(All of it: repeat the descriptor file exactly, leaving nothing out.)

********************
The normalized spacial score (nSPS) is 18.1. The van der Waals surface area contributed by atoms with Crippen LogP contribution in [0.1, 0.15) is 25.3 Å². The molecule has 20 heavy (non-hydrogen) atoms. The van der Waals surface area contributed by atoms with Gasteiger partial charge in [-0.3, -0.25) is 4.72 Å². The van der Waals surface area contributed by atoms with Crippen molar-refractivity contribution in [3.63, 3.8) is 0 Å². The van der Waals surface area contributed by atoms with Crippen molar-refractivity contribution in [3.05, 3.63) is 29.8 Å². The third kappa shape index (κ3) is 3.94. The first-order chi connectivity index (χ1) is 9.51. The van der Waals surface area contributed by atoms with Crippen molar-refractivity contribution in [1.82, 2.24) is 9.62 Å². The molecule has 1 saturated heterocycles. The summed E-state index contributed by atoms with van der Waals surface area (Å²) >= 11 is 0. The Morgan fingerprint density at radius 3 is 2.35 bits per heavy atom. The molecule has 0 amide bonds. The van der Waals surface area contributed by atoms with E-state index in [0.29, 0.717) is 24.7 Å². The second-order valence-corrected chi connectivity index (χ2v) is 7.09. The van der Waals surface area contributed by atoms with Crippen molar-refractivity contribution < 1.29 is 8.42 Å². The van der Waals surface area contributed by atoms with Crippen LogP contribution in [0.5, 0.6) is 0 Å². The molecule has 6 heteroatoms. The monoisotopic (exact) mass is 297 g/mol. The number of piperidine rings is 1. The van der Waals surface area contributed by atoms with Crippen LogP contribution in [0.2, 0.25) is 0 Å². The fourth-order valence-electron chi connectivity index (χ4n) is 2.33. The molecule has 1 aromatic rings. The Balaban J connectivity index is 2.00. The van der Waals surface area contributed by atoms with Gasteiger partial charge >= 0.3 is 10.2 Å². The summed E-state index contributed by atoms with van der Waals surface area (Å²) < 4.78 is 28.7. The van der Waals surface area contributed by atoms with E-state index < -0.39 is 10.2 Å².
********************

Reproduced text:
The normalized spacial score (nSPS) is 18.1. The van der Waals surface area contributed by atoms with Crippen LogP contribution in [0.1, 0.15) is 25.3 Å². The molecule has 20 heavy (non-hydrogen) atoms. The van der Waals surface area contributed by atoms with Gasteiger partial charge in [-0.3, -0.25) is 4.72 Å². The van der Waals surface area contributed by atoms with Crippen molar-refractivity contribution in [3.63, 3.8) is 0 Å². The van der Waals surface area contributed by atoms with Crippen molar-refractivity contribution in [3.05, 3.63) is 29.8 Å². The third kappa shape index (κ3) is 3.94. The first-order chi connectivity index (χ1) is 9.51. The van der Waals surface area contributed by atoms with Crippen molar-refractivity contribution in [1.82, 2.24) is 9.62 Å². The molecule has 1 saturated heterocycles. The summed E-state index contributed by atoms with van der Waals surface area (Å²) >= 11 is 0. The Morgan fingerprint density at radius 3 is 2.35 bits per heavy atom. The molecule has 0 amide bonds. The van der Waals surface area contributed by atoms with E-state index in [0.29, 0.717) is 24.7 Å². The second-order valence-corrected chi connectivity index (χ2v) is 7.09. The van der Waals surface area contributed by atoms with Crippen molar-refractivity contribution < 1.29 is 8.42 Å². The van der Waals surface area contributed by atoms with Crippen LogP contribution in [0.5, 0.6) is 0 Å². The molecule has 6 heteroatoms. The monoisotopic (exact) mass is 297 g/mol. The number of piperidine rings is 1. The van der Waals surface area contributed by atoms with Crippen LogP contribution in [0.2, 0.25) is 0 Å². The fourth-order valence-electron chi connectivity index (χ4n) is 2.33. The molecule has 1 aromatic rings. The Balaban J connectivity index is 2.00. The van der Waals surface area contributed by atoms with Gasteiger partial charge >= 0.3 is 10.2 Å². The summed E-state index contributed by atoms with van der Waals surface area (Å²) < 4.78 is 28.7. The van der Waals surface area contributed by atoms with E-state index < -0.39 is 10.2 Å².